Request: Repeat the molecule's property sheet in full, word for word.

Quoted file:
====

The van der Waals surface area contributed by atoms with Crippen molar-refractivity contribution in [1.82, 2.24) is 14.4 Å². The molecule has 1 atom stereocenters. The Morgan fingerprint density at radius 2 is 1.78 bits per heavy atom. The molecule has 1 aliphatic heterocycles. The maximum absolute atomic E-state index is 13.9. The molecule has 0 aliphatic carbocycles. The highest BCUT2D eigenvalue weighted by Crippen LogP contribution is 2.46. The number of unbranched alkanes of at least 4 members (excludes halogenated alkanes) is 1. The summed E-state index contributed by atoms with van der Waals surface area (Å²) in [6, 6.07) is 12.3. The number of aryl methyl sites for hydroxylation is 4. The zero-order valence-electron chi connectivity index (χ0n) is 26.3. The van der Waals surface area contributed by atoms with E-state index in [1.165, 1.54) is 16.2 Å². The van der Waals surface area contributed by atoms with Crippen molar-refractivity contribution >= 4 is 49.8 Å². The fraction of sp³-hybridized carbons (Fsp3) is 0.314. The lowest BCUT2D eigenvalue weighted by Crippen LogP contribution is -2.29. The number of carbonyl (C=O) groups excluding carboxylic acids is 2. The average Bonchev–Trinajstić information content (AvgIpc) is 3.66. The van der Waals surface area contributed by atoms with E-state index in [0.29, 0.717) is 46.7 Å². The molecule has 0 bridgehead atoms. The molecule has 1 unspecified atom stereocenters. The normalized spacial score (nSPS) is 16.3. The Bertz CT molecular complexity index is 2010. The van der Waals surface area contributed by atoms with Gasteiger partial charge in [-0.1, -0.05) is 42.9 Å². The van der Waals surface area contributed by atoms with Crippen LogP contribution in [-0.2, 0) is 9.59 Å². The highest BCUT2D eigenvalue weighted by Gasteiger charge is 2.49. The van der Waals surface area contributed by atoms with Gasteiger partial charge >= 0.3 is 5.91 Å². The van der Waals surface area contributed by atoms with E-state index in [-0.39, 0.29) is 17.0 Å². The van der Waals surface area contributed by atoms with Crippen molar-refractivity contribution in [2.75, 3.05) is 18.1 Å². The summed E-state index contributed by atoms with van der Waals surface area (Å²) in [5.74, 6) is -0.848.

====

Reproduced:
The van der Waals surface area contributed by atoms with Crippen molar-refractivity contribution in [1.82, 2.24) is 14.4 Å². The molecule has 1 atom stereocenters. The Morgan fingerprint density at radius 2 is 1.78 bits per heavy atom. The molecule has 1 aliphatic heterocycles. The maximum absolute atomic E-state index is 13.9. The molecule has 0 aliphatic carbocycles. The highest BCUT2D eigenvalue weighted by Crippen LogP contribution is 2.46. The number of unbranched alkanes of at least 4 members (excludes halogenated alkanes) is 1. The summed E-state index contributed by atoms with van der Waals surface area (Å²) in [6, 6.07) is 12.3. The number of aryl methyl sites for hydroxylation is 4. The zero-order valence-electron chi connectivity index (χ0n) is 26.3. The van der Waals surface area contributed by atoms with E-state index in [1.165, 1.54) is 16.2 Å². The van der Waals surface area contributed by atoms with Crippen molar-refractivity contribution >= 4 is 49.8 Å². The fraction of sp³-hybridized carbons (Fsp3) is 0.314. The lowest BCUT2D eigenvalue weighted by Crippen LogP contribution is -2.29. The number of carbonyl (C=O) groups excluding carboxylic acids is 2. The average Bonchev–Trinajstić information content (AvgIpc) is 3.66. The van der Waals surface area contributed by atoms with E-state index in [0.29, 0.717) is 46.7 Å². The molecule has 0 bridgehead atoms. The molecule has 1 unspecified atom stereocenters. The normalized spacial score (nSPS) is 16.3. The Bertz CT molecular complexity index is 2010. The van der Waals surface area contributed by atoms with Gasteiger partial charge in [-0.1, -0.05) is 42.9 Å². The van der Waals surface area contributed by atoms with Crippen LogP contribution in [-0.2, 0) is 9.59 Å². The highest BCUT2D eigenvalue weighted by Gasteiger charge is 2.49. The van der Waals surface area contributed by atoms with Gasteiger partial charge >= 0.3 is 5.91 Å². The van der Waals surface area contributed by atoms with E-state index in [-0.39, 0.29) is 17.0 Å². The van der Waals surface area contributed by atoms with Crippen molar-refractivity contribution in [2.75, 3.05) is 18.1 Å². The summed E-state index contributed by atoms with van der Waals surface area (Å²) in [5.74, 6) is -0.848.